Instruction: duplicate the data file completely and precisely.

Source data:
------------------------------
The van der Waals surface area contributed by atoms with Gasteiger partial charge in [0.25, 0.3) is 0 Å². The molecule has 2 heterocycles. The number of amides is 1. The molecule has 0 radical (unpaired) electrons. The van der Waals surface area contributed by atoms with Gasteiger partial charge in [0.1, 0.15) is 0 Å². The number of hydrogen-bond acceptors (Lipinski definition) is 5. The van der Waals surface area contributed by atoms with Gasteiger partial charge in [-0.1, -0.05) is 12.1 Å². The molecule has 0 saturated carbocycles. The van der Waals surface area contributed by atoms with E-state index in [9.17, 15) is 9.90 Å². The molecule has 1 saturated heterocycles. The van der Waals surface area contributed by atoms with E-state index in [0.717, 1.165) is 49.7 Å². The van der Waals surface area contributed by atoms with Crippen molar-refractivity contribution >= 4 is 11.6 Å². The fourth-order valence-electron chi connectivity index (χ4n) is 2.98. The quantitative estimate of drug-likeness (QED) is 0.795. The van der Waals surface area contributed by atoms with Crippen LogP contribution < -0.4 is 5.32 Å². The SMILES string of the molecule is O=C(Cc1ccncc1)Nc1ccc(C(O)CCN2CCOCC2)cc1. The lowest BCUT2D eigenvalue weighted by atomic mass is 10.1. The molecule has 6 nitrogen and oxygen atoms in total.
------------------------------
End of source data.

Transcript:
The van der Waals surface area contributed by atoms with Gasteiger partial charge in [0.25, 0.3) is 0 Å². The molecule has 2 heterocycles. The number of amides is 1. The molecule has 0 radical (unpaired) electrons. The van der Waals surface area contributed by atoms with Gasteiger partial charge in [0.1, 0.15) is 0 Å². The number of hydrogen-bond acceptors (Lipinski definition) is 5. The van der Waals surface area contributed by atoms with Gasteiger partial charge in [-0.1, -0.05) is 12.1 Å². The molecule has 0 saturated carbocycles. The van der Waals surface area contributed by atoms with E-state index in [9.17, 15) is 9.90 Å². The molecule has 1 saturated heterocycles. The van der Waals surface area contributed by atoms with E-state index in [0.717, 1.165) is 49.7 Å². The van der Waals surface area contributed by atoms with Crippen molar-refractivity contribution >= 4 is 11.6 Å². The fourth-order valence-electron chi connectivity index (χ4n) is 2.98. The quantitative estimate of drug-likeness (QED) is 0.795. The van der Waals surface area contributed by atoms with Crippen LogP contribution < -0.4 is 5.32 Å². The SMILES string of the molecule is O=C(Cc1ccncc1)Nc1ccc(C(O)CCN2CCOCC2)cc1. The lowest BCUT2D eigenvalue weighted by atomic mass is 10.1. The molecule has 6 nitrogen and oxygen atoms in total.